Centenary Celebrations and restoration of the church bell & tower.
St Silas’ Church of England Gembrook celebrated the centenary of its founding in 2005.
It was built in 1905 by Fred Dyson and Eddie Smith. The materials were bought from James Moore, Timber Merchants and Importers of City Road, South Melbourne for £77-6-0. The materials included five gothic headed windows with Muranese glass.
The church is situated in a prominent position in the Main Street of Gembrook diagonally opposite the community centre and children’s playground. Family descendants of the two builders of the church still live in Gembrook and were involved in the Centenary celebrations
Mr Bill (EAC) Russell was responsible for the building of the bell tower and the story of its origin is fascinating in terms of local history. On a particular occasion Bill Russell with his son aged 17. were lost at sea all night in a small boat in Port Phillip Bay. In gratitude for their survival and rescue he pledged to donate a bell and tower to his local church, St Silas.
The wooden exterior of the church was bricked to assist in the preservation of the building in the early 1960’s. Fortunately most of the interior of the church still remains in its original state, including the wooden beams, wooden beams, wooden lining and Muranese glass.
After the building of an Anglican church in Cockatoo in was decided to sell St Silas church. So Judy Parker bought the church in March 1944 with the purpose of reinstating Anglican services in the community. Judy was able to maintain within the church all the original items of furniture donated by the early families of Gembrook. These include the pulpit which was a gift from the Union Church in 1905; the altar which was a thank offering for peace and a memorial to all who served in the Second World War; the Bishops chair was a gift of the Ladies Guild in 1945; the chalice and paten were given in memory of Charlie Begg; the christening ewer in memory of the death of a baby in the Russell family; the processional cross was a gift from the King family and the font (which was sculptured from limestone in 1881) was donated by the Lorenz/Beer/ Tucker families.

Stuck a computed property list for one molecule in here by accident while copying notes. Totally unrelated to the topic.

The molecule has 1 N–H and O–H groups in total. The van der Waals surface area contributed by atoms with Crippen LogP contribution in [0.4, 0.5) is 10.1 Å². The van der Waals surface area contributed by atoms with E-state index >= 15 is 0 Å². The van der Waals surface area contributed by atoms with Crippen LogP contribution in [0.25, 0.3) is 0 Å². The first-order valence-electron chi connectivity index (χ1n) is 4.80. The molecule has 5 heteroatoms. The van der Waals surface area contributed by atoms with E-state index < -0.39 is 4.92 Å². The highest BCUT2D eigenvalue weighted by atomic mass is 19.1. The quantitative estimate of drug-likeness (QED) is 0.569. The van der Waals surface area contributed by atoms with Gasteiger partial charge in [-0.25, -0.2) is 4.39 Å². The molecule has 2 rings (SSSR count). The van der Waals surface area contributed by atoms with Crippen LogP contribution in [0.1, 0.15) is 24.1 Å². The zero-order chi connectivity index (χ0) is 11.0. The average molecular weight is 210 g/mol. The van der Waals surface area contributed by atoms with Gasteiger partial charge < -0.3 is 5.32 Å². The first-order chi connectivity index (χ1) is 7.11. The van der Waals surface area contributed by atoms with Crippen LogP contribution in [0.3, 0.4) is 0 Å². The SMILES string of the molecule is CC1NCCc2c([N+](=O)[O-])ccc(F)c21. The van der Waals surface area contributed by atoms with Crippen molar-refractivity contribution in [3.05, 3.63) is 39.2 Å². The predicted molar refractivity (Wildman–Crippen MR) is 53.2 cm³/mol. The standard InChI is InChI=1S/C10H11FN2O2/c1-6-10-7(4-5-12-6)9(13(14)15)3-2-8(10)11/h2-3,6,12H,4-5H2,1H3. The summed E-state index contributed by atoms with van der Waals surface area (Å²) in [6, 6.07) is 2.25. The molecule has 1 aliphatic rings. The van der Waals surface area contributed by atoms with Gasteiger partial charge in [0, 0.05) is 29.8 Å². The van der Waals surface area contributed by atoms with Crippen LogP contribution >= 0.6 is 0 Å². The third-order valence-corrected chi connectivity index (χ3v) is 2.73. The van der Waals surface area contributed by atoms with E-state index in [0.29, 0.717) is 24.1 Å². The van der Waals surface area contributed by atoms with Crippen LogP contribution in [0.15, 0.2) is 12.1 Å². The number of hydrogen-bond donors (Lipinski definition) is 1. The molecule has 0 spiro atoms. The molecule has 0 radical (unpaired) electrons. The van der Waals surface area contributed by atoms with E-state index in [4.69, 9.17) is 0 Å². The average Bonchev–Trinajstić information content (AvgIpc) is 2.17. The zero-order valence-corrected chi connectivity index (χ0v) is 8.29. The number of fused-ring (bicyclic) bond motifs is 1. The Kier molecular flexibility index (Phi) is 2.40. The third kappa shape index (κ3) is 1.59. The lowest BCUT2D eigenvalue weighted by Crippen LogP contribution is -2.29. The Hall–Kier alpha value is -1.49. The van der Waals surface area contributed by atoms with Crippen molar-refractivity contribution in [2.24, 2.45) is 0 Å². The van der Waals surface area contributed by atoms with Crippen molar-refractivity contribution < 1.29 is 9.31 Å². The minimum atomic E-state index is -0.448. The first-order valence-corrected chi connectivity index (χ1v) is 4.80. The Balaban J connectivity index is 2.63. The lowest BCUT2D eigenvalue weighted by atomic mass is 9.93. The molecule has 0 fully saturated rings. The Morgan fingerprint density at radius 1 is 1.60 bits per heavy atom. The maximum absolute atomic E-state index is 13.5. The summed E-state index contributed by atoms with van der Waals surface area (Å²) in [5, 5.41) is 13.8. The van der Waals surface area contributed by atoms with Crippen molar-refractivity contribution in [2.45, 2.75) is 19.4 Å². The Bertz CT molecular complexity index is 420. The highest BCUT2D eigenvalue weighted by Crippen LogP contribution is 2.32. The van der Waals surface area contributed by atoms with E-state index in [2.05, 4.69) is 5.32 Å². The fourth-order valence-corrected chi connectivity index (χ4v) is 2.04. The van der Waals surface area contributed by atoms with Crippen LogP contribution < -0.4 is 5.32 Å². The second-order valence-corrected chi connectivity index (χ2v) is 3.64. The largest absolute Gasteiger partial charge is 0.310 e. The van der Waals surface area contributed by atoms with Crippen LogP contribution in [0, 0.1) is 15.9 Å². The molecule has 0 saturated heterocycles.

In 1995 a serious theft took place at the church and a number of pews and the bell was stolen.
To celebrate the centenary of St Silas’ the bell tower was restored by engineer Bruno Bartosch and artist Tom Marrow – members of the congregation. Generous funds were made available from the Cardinia Heritage Grant Scheme, an initiative of Cardinia Shire Council established to assist the conservation of public heritage places within the shire.
The new bell was bought by Judy Parker from a Nepalese town of Patan in memory of her many years running a trekking business in the Himalayas, where beautiful bells adorn the shrines in every village.
On Saturday October 1st 2005 following the celebration of the Eucharist the Tower was re-dedicated with its new Bell.